The Stock Market vs. Stocks in the Market
We’re pleased to share this article written by David Booth, Executive Chairman and Founder of Dimensional Fund Advisors. We utilize Dimensional’s mutual funds and ETFs as part of our Value Added Indexing® investment approach.
The collapse of First Republic Bank is a harsh reminder that any stock can go to zero, no matter how established a company is, or how loyal and wealthy its customers are. The failure of what many considered to be a rock-solid regional bank should serve as powerful evidence of the importance of diversification, what I consider to be one of the first principles of investing.
If your wealth is highly concentrated in any one individual stock, take this opportunity to learn an important lesson: While many people think they know more than other investors, none of us knows more than the market.
Many years before he became a Nobel laureate, my friend and mentor Merton Miller used to say, “Diversification is your buddy.” Diversification is the practice of spreading investments across a variety of assets. It’s a time-tested strategy to mitigate risk. Children learn about it early in life with the phrase “Don’t put all your eggs in one basket,” but all too often, grown-up investors forget.
Anyone who lost their shirt when First Republic Bank stock lost its value had too much invested in it.
I think it’s safe to assume that the total value of the stock market will not go to zero. But the same cannot be said about any individual stock, no matter how promising the future of a company might seem. Why not? Because we cannot predict the future.
The current price of any stock reflects the value of all its future income streams, but it’s no guarantee. Some companies fail. Can anyone predict which ones? Fortunately, there’s no need to. You can have a positive investment experience without knowing what’s going to happen with any individual stock because of diversification. In investing, diversification is the closest thing any of us can have to a free lunch.
Nearly all investing horror stories start with a simple fact: Someone took too much risk. In the case of First Republic, management took too much risk. But investors don’t have to. Anyone who lost their shirt when FRB stock lost its value had too much invested in it. Everyone who invests in the stock market should prioritize diversification in their portfolio. And it’s never been easier to do so, because with mutual funds and ETFs — many of which allow you to invest in a broad range of stocks by buying just one security — you can achieve a high level of diversification with the same number of clicks as buying a single stock.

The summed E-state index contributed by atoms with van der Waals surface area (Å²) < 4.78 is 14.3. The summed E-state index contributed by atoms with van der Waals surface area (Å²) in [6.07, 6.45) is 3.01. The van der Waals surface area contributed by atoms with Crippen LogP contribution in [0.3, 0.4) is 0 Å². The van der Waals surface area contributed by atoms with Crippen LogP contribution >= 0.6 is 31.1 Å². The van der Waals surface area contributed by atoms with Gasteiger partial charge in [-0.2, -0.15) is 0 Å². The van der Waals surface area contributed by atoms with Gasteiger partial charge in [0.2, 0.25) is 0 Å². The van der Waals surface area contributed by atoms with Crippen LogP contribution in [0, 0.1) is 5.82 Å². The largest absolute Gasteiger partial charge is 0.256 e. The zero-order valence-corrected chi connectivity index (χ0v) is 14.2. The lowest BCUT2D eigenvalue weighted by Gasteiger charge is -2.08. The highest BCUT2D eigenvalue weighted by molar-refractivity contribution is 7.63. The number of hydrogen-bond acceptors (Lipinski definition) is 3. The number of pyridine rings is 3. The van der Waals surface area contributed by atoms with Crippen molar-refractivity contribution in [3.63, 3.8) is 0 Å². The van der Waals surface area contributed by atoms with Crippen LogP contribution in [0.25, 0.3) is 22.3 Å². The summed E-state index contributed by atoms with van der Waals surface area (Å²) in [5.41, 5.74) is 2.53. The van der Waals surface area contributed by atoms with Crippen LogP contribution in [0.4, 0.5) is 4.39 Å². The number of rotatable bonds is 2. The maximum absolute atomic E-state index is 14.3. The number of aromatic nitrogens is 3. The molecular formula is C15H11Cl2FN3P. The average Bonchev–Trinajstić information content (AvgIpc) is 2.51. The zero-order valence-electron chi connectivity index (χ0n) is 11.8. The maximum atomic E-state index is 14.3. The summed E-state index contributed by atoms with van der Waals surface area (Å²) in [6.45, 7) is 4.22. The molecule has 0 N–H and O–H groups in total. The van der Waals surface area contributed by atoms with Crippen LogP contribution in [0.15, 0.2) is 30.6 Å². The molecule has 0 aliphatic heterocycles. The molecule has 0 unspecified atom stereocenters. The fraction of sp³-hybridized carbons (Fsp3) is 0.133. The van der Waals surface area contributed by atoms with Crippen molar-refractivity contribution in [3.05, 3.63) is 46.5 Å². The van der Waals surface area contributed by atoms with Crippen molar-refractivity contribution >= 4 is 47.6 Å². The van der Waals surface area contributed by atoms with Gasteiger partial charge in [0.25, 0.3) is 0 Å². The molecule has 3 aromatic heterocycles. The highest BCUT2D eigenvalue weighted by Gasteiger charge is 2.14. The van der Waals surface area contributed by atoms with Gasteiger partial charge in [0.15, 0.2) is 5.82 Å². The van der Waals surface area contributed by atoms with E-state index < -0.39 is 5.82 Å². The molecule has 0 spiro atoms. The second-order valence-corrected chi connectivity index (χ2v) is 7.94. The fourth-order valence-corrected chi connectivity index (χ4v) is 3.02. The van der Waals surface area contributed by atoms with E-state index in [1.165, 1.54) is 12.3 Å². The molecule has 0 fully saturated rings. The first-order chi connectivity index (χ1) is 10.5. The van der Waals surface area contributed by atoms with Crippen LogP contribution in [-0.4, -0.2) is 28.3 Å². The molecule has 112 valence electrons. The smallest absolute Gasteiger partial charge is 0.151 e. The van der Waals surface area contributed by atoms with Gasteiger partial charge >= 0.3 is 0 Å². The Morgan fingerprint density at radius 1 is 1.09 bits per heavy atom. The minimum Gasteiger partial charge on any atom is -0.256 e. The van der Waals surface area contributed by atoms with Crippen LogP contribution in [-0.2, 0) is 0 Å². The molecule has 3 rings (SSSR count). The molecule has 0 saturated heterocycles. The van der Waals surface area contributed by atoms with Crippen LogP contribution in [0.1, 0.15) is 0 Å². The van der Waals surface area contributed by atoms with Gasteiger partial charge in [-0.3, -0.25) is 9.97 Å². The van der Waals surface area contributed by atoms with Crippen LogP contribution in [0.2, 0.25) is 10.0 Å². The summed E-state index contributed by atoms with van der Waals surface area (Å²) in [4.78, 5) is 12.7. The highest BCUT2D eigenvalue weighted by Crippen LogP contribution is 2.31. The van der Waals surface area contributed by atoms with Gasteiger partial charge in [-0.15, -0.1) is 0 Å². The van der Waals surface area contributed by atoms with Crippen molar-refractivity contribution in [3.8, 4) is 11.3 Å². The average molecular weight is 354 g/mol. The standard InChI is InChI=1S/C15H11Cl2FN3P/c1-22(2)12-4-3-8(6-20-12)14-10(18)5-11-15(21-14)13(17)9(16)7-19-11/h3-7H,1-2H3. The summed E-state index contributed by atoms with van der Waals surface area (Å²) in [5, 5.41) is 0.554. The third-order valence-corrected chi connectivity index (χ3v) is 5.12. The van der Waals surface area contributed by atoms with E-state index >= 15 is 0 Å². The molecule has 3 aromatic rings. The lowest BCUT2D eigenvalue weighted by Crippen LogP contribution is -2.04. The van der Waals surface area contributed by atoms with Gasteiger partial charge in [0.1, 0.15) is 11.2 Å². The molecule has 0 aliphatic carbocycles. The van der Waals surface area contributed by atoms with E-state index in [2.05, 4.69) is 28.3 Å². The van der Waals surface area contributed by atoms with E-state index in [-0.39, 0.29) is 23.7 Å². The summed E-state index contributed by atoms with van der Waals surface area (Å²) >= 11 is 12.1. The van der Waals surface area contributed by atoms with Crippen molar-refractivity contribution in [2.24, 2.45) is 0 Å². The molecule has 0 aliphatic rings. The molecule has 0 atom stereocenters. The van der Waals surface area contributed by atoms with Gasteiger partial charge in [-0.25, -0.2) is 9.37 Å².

In my opinion, when you concentrate your wealth in single stocks, you’re gambling, not investing. And that’s fine, as long as you don’t mind losing what you bet. First Republic has been included as part of the S&P 500 index since 2018. On the day JP Morgan Chase announced that it was taking over the troubled bank, how did First Republic’s dissolution impact the S&P 500?1 When the market closed, the index was down 0.039%2.
Now do you see why diversification is your buddy?
David is the Co-Founder and Chief Investment Officer of Rappaport Reiches Capital Management. He acts as personal CFO to entrepreneurs and corporate executives, providing organization and clarity in their finances. Please connect with David below. He loves to talk about investing, financial planning, and Aspiritech, a non-profit hiring individuals on the autism spectrum.